With Bold, there is no motor. You need to manually turn the knob to engage the lock. The smart functionality is that the Bold lock can enable/disable the internal rotating part of the lock.

This means there is no configuration required, and I would assume that there are fewer things to go wrong and less battery usage.

To lock/unlock the door, you need to go into the app and press the lock button. This will give you a time limit to turn the lock before it is disabled again.

If you are inside or leaving your house, you can also press the Bold button on the inside, then quickly leave, lift your handle and turn the lock.

Even though I prefer the reassurance of a physical key as a mechanical backup, I do quite like this approach to a smart lock. The lack of calibration and motors just feels like it is going to be less likely to have problems at some point.

The downsides are that you lose out on some of the automation of other locks. It doesn't know if the door is left open, and it won't auto-lock after a certain period of time.

Battery Life

Bold claim over 2 years worth of battery. The inevitable concern is that you won't notice the low battery notifications, and you will be locked out of your home. With this, there is no emergency access option like the Yale Conexis L1 and obviously no backup key.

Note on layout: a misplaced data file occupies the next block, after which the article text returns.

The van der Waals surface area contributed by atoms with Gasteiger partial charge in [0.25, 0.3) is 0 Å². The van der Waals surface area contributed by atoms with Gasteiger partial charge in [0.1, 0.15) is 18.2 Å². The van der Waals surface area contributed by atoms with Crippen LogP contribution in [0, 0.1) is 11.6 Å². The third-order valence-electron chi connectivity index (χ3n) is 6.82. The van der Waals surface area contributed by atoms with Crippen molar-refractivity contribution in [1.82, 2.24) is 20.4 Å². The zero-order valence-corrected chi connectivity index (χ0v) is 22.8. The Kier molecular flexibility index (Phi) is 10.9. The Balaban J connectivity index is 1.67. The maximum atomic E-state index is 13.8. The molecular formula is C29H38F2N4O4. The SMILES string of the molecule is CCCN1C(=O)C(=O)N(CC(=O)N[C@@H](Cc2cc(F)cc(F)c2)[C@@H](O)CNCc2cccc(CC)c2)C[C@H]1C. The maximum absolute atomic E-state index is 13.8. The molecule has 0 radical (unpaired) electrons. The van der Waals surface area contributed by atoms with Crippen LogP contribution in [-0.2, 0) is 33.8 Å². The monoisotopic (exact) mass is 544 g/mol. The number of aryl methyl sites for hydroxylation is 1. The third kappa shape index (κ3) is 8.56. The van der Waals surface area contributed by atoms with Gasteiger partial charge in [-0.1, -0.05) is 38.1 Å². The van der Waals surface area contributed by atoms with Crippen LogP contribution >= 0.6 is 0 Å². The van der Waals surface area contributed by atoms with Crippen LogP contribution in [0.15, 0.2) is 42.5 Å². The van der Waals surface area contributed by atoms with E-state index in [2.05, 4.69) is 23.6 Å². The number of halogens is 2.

Bold states that you'll get notified in advance if your battery is almost empty. Missed out on all these notifications? That's ok. It will automatically go into the battery saver mode. This way your battery will last a few weeks longer.

Bold Connect Hub & Clicker

I wasn't provided with these, so I have not reviewed them. Similar to the Yale Linus, you can expand this system with a WiFi hub which can give you remote access to the hub.

The Clicker allows you to activate your Bold Smart Lock with the click of a button and a twist to turn.

Price and Alternative Options

You can buy the Bold lock from 199-Euros, pricing goes up with the size, so my SX 43 would have cost 209-euros. There is free shipping, but I assume you will be stung with VAT if you import to the UK due to the new Brexit rules.

You can also buy it from Amazon with prices from £195.

The Bold Connect WiFi bridge is £100, and the clickers are around £33

Yale Linus is £200, and you will likely need the adjustable cylinder for £36. The WiFi bridge is £70.

Danalock is just £123, but the Ultion Smart Lock is £259.

Then Nuki Smart Lock 3.0 is 149-euros, or the Pro model is 249-euros.

Overall

The Bold smart lock is an excellent new option for the market.

I'd say it is the best looking device available right now, the Ultion looks good on the outside, but you still have the massive Danalock component on the inside. For UK homes with multipoint handles, the Yale and Nuki look quite ugly internally as you have to mount them on top of the handle.

The method of locking has some pros and cons, it is not as smart as competing options, but it feels like it will be more reliable than other smart locks that lack the option for a physical key as a backup.

Pricing is reasonable, being in the same ballpark as other good smart locks.  

Last update on 2022-05-23 / Affiliate links / Images from Amazon Product Advertising API